Author and speaker Bob Burg articulated it best: “All things being equal, people do business with and refer business to those people they know, like, and trust.”

I was reminded of this recently when I delivered the keynote speech at a conference for users of a highly specialized and technical piece of software. The topic was “Galvanizing Business with Better Relationships.”

Standing in front of an international audience of process engineers and manufacturing control managers, I wondered how my message would resonate with them. Would they dismiss business relationship building as just another “soft skill?”

My worries were unfounded. The audience was interactive, enthusiastic and engaged (everything a professional speaker could hope for, in fact). Several audience members approached me after the speech and eagerly shared their own relationship building success stories.

Relationships Drive Success

As a specific and measurable job function, business relationship building is often ascribed to the sales and marketing team. Of the conference attendees I spoke with, however, few were directly responsible for managing relationships with clients or customers. Instead, they talked about building connections and maintaining relationships with people across all stages of the manufacturing cycle, including:

  • Vendors
  • Consultants
  • Partners
  • Coworkers
  • Bosses
  • Employees

I heard stories of engineers collaborating with marketers to produce operator-friendly communications, plant managers taking time to appreciate employees for a job well done, and technical support staff going above and beyond during large-scale installations. (Maintaining good relationships up and down the supply chain is mission critical when you are dealing with very expensive and complicated software installations. These are long-term commitments that are not easily unraveled.)

Business Relationship Building Skills are Timeless

The importance of relationship building in business is nothing new, of course. In 1918, the Carnegie Foundation published A Study of Engineering Education by Charles Riborg Mann which concluded that soft skills were much more important to career success than hard skills.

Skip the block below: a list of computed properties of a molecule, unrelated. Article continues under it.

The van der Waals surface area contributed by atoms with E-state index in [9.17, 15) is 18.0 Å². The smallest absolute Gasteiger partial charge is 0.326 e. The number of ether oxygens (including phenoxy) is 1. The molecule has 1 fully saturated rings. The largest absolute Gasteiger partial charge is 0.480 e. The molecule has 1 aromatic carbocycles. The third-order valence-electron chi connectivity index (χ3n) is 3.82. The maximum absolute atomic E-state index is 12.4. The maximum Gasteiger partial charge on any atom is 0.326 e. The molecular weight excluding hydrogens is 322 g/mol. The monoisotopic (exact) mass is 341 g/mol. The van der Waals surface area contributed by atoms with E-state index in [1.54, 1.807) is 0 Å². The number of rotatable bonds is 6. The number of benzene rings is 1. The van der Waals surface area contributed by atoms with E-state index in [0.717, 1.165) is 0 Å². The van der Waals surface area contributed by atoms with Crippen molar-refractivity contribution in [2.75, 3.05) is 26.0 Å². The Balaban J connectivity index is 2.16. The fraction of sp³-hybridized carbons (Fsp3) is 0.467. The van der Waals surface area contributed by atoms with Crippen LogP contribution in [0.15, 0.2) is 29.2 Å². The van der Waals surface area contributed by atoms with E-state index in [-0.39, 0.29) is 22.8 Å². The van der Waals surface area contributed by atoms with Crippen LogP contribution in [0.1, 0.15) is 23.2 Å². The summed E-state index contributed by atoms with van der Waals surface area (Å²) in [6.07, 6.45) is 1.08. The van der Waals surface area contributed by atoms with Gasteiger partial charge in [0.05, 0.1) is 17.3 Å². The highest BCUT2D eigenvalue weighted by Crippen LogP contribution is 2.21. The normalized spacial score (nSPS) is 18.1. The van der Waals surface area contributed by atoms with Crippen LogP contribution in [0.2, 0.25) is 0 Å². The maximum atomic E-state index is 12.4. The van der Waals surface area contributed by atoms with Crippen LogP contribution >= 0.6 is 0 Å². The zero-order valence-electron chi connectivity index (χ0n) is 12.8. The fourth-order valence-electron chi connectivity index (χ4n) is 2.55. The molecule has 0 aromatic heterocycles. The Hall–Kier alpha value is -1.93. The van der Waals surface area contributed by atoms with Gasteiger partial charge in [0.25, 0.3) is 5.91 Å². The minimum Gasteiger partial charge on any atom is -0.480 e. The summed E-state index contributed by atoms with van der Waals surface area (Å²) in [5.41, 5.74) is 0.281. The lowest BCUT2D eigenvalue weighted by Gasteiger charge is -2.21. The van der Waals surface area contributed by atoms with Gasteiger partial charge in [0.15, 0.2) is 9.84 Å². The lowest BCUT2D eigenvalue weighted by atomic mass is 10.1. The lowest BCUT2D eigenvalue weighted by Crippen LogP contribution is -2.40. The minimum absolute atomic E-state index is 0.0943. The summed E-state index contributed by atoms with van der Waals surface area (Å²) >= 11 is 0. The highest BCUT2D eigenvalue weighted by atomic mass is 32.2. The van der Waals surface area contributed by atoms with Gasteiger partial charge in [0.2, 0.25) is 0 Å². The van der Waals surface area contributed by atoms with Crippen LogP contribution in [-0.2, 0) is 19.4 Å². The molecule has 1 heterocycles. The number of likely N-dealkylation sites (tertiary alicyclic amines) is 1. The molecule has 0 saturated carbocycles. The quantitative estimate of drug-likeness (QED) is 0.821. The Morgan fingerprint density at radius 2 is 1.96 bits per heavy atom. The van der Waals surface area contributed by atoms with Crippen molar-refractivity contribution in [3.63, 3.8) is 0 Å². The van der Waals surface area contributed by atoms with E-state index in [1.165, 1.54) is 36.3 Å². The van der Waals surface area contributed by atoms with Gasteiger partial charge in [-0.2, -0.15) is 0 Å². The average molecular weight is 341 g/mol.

In 2016, a group of researchers from Harvard University, the Carnegie Foundation, and Stanford Research Center extrapolated statistics from the 1918 report and concluded that 85% of job success comes from having well‐developed soft and people skills. The other 15% comes from technical skills and knowledge (i.e., hard skills).

So here we are, one hundred years later and the data still points to the indisputable fact that soft skills—like collaboration, communication and connection—are essential to job success. Yet most companies spend 75% or more of their training budgets on the development of hard skills. Isn’t it time to rethink those numbers?

Rethinking Corporate Training Budgets

It doesn’t matter what business you are in: Relationships are everything. Not even the most technical, data-driven employee operates in a vacuum. Employees with good relationships are healthier, happier and more likely to advance in their careers. Employers benefit through increased engagement, improved productivity, and a workforce that is less likely to quit. This was true on hundred years ago, and will almost certainly be true one hundred years from now!

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The Galvanizing Group believes that business relationship building is a skill that can be learned, improved, tracked and measured. For more information about our work with companies and teams, including our innovative cohort coaching program, please contact us here.

 

 

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